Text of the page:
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    Author(s): David L. Waldien; Miranda M. Cooley; Jennifer Weikel; John P. Hayes; Chris C. Maguire; Tom Manning; Thomas J. Maier
    Date: 2004
    Source: Wildlife Society Bulletin. 32(4): 1260-1268
    Publication Series: Scientific Journal (JRNL)
    PDF: Download Publication  (1.7 MB)


    Although benefits of interdisciplinary studies are numerous, potential exists for data acquisition for some aspects of such studies to impact data acquisition for other aspects. This may be particularly true in studies involving both trapping of small mammals and assessment of bird populations. We summarize the incidence of birds captured during 8 research projects in Massachusetts, Oregon, and Washington that used 5 types of small mammal traps, and discuss possible impacts of small-mammal trapping on bird surveys and possible mitigation measures. In these studies, 867 birds representing 17 species were captured in 703,138 total trap-nights (TN). The song sparrow (Melospiza melodia), spotted towhee (Pipilo maculatus), Steller's jay (Cyanocitta stelleria, and gray jay (Perisoreus canadensis) accounted for 86% of all bird captures; ground-foraging species accounted for 54% of all bird captures. Relatively high capture rates were. observed in Sherman (H. B. Sherman Traps, Inc., Tallahassee, Flor.) and Tomahawk traps (Tomahawk Live Trap Co., Tomahawk, Wisc.) (4.1 and 9.8 birds/1,000 TN, respectively) in study 1, whereas pitfall 1 and Ugglan (Grahnab, Ekhaga Marieholm, Hillerstorp, Sweden) traps had negligible captures (<0.1 and 0.0 birds/1,000 TN, respectively) in 4 studies that used them. On 11 occasions capture rates in 1 stand on 1 day in study 1 ranged from 50.0-1 00.0 birds/1,000 TN. Despite relatively high capture rates of birds in Tomahawk and Sherman traps in 2 studies, the 6 other studies had limited avian captures in both these and all other trap types used. Variability in avian capture rates within trap types across studies makes it difficult to predict the time of year when and habitats where avian captures could occur. Therefore, researchers should be mindful of potential negative impacts of small-mammal trapping on avian aspects of research when designing interdisciplinary studies that include both avian and small-mammal components conducted simultaneously at the same sites.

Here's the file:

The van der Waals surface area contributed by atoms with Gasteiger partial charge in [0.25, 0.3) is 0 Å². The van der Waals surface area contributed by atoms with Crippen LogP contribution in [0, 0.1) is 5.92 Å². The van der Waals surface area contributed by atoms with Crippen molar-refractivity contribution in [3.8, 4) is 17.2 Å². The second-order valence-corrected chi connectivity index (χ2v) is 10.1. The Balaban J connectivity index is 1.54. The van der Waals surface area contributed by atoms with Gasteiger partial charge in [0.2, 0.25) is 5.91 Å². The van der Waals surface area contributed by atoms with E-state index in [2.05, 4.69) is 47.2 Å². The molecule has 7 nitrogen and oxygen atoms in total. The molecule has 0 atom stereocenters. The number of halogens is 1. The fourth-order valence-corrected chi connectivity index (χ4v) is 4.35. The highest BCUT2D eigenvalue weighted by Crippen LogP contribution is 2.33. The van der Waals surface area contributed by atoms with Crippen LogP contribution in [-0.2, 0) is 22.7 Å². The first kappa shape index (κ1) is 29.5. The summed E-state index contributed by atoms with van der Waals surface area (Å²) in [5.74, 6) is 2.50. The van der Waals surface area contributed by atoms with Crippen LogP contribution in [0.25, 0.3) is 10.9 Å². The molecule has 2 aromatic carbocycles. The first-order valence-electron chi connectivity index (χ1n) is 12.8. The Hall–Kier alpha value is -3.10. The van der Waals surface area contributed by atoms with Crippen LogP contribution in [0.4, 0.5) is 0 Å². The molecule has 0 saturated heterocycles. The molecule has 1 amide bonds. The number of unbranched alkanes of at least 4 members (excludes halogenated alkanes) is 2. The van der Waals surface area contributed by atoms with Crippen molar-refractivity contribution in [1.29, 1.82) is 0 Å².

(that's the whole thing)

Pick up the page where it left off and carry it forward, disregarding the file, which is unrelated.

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    Waldien, David L.; Cooley, Miranda M.; Weikel, Jennifer; Hayes, John P.; Maguire, Chris C.; Manning, Tom; Maier, Thomas J. 2004. Incidental captures of birds in small mammal traps: a cautionary note for interdisciplinary studies. Wildlife Society Bulletin. 32(4): 1260-1268


    birds, incidental captures, interdisciplinary studies, mortality, nontarget captures, small-mammal traps, small-mammal trapping

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